Taking up a cozy space of real estate on the ground floor of Bad Robot’s office is what’s simply known as the Workshop.
When you walk into the Santa Monica headquarters of J.J. Abrams’ production company, the reception area is set up right in front of the Workshop, which is in full display behind a glass wall.
“J.J. was very deliberate about how he wanted the building created,” says Beth Waisler, Bad Robot’s Workshop Manager. “He wanted the Workshop to be really visible so people knew that this was a place where things were being made every single day.”
Three full-time employees, including Waisler, operate letter presses, laser cutters, screen printers, and more, creating everything from 3-D character models for the film department to PR gifts and trinkets for Twitter giveaways.
In true Bad Robot fashion, the workshop started as Abrams’s analog playground. It was a reminder that even when you have access to bleeding edge digital technology, there’s always room for tactile creativity. Initially, there were no plans for a Bad Robot online shop. That said, the idea isn’t completely off the table, either.
“Though the workshop exists as a way to express the way we think and to make things, we’re always thinking about when we expand that or what that would be,” says Katie McGrath, co-CEO of Bad Robot. “We don’t have an answer yet. And that’s not being coy or vague. We don’t. But it’s not like we haven’t had incoming calls or opportunities around it. We just need to explore it.”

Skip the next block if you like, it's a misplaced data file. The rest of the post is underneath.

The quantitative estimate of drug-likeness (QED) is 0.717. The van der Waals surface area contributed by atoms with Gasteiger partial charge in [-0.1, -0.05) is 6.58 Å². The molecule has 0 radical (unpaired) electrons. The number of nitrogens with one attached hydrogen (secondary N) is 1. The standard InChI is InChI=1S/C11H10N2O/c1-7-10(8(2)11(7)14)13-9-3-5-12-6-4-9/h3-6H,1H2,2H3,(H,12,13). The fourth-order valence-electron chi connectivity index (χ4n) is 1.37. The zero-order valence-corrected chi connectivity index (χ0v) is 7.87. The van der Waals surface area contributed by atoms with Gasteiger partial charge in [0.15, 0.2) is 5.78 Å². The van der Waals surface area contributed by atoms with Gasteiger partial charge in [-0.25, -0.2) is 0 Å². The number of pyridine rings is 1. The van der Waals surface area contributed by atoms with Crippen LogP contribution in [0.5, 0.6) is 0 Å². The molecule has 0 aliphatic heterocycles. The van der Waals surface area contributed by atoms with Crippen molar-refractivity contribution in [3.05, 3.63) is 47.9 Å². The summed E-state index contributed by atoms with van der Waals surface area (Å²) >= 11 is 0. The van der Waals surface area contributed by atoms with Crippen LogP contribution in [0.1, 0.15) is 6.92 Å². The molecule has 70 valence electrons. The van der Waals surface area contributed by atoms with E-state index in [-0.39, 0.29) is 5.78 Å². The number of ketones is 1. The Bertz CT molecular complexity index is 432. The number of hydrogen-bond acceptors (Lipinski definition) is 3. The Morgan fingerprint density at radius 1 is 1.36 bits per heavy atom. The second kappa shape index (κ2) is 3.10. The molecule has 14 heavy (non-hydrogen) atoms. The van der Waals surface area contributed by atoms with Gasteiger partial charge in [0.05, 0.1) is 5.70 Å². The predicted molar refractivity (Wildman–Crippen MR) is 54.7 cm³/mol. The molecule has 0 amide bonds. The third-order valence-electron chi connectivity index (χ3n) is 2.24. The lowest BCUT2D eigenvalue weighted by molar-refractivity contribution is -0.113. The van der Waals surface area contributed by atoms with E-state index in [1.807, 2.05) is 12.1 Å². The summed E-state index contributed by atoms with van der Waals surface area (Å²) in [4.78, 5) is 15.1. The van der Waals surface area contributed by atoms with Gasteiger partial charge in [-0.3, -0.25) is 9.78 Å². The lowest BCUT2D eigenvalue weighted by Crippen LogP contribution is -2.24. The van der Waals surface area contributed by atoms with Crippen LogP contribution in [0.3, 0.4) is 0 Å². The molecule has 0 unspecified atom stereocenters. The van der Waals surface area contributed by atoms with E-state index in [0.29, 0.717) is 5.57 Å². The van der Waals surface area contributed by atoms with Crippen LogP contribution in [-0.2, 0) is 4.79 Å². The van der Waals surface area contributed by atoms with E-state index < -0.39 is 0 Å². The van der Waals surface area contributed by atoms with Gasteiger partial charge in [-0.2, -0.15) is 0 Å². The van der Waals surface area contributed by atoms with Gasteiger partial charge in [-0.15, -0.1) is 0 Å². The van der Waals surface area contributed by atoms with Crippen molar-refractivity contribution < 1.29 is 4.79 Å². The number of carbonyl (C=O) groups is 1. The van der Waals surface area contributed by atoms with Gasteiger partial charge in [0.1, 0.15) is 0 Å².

As the Bad Robot team considers their options for the Workshop, you can explore the workshop itself through the photos below:
Bad Robot’s reception area envelops you with shelves of toys, games, and tchotchkes. In front of the couches, there are colored pencils, large sheets of paper, and little signs that encourage visitors to create. “The reception area was deliberately staged so there would not be a way to be passive in there,” Waisler says. “You couldn’t just sit down and read a magazine. You were asked to draw or write or register to vote.”
With Sculpey clay and a toaster oven, sculptor Leslie Levings can crank out a new character in less than an hour, “If I’m focused,” she says. “I’ve made upwards of 5,000, so I kind of have a system down.”
Meet the Beastlies, artist Leslie Levings’s colorful clay creatures. Abrams discovered the Beastlies in a comic book shop where Levings worked, reached out to her to see if she wanted to collaborate, and now her bug-eyed monsters scored a deal with Mattel and are in the works to become a TV, film, and/or game franchise. “He didn’t come into it with like here’s exactly what we want to do,” she says. “It was more like I find these really charming and appealing in a way that I think could translate into something exciting and do you want to come on and try to figure out what that is?”
Abrams bought an Ohio letterpress shop even before Bad Robot moved into its office.
A screen printer churns out designs for everything from T-shirts to tote bags.
“When we first started out, this was largely a space that was in its infancy mirrored with what [Abrams] had in his garage,” says Waisler. “In fact, a lot of the equipment was the first equipment we had here. But over the last nine years, [the Workshop] has grown quite a bit. So initially it was very J.J. driven. He wanted to try this thing or saw a cool thing [and thought], ‘Could we replicate it and try to make it our own?’ But then it’s evolved.”
A 3D printer extrudes Bad Robot’s iconic logo.
Yes, there really is robot iconography throughout the Bad Robot offices.